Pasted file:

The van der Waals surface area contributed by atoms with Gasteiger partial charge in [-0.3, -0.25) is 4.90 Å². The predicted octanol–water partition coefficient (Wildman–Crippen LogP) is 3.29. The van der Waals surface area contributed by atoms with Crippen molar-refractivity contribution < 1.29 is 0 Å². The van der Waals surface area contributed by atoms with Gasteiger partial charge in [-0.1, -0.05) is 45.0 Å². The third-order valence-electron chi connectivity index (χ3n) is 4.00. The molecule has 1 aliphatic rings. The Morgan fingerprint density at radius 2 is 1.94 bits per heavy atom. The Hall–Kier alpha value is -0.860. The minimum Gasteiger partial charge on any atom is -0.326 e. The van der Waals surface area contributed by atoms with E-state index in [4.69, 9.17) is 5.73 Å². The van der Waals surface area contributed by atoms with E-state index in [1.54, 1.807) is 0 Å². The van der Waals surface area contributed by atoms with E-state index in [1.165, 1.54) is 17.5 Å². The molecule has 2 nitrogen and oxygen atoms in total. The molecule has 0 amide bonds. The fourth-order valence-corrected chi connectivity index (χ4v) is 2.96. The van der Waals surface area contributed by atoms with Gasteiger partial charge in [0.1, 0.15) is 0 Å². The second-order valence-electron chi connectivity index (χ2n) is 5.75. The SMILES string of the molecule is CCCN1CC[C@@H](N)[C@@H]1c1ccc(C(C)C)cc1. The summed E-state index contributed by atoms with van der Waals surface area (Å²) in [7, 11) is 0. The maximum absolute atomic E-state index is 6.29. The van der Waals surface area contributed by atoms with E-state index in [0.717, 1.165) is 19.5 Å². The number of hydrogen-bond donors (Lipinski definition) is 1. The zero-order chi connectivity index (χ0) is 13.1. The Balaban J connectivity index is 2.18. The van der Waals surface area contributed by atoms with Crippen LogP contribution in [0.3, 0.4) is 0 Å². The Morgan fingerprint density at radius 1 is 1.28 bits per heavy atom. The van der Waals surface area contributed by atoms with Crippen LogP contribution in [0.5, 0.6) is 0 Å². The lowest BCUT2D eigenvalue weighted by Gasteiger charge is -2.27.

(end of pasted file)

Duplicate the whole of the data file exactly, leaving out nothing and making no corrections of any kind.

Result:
The van der Waals surface area contributed by atoms with Gasteiger partial charge in [-0.3, -0.25) is 4.90 Å². The predicted octanol–water partition coefficient (Wildman–Crippen LogP) is 3.29. The van der Waals surface area contributed by atoms with Crippen molar-refractivity contribution < 1.29 is 0 Å². The van der Waals surface area contributed by atoms with Gasteiger partial charge in [-0.1, -0.05) is 45.0 Å². The third-order valence-electron chi connectivity index (χ3n) is 4.00. The molecule has 1 aliphatic rings. The Morgan fingerprint density at radius 2 is 1.94 bits per heavy atom. The Hall–Kier alpha value is -0.860. The minimum Gasteiger partial charge on any atom is -0.326 e. The van der Waals surface area contributed by atoms with E-state index in [4.69, 9.17) is 5.73 Å². The van der Waals surface area contributed by atoms with E-state index in [1.54, 1.807) is 0 Å². The van der Waals surface area contributed by atoms with E-state index in [1.165, 1.54) is 17.5 Å². The molecule has 2 nitrogen and oxygen atoms in total. The molecule has 0 amide bonds. The fourth-order valence-corrected chi connectivity index (χ4v) is 2.96. The van der Waals surface area contributed by atoms with Gasteiger partial charge in [0.1, 0.15) is 0 Å². The second-order valence-electron chi connectivity index (χ2n) is 5.75. The SMILES string of the molecule is CCCN1CC[C@@H](N)[C@@H]1c1ccc(C(C)C)cc1. The summed E-state index contributed by atoms with van der Waals surface area (Å²) in [7, 11) is 0. The maximum absolute atomic E-state index is 6.29. The van der Waals surface area contributed by atoms with E-state index in [0.717, 1.165) is 19.5 Å². The number of hydrogen-bond donors (Lipinski definition) is 1. The zero-order chi connectivity index (χ0) is 13.1. The Balaban J connectivity index is 2.18. The van der Waals surface area contributed by atoms with Crippen LogP contribution in [0.3, 0.4) is 0 Å². The Morgan fingerprint density at radius 1 is 1.28 bits per heavy atom. The van der Waals surface area contributed by atoms with Crippen LogP contribution in [0.5, 0.6) is 0 Å². The lowest BCUT2D eigenvalue weighted by Gasteiger charge is -2.27.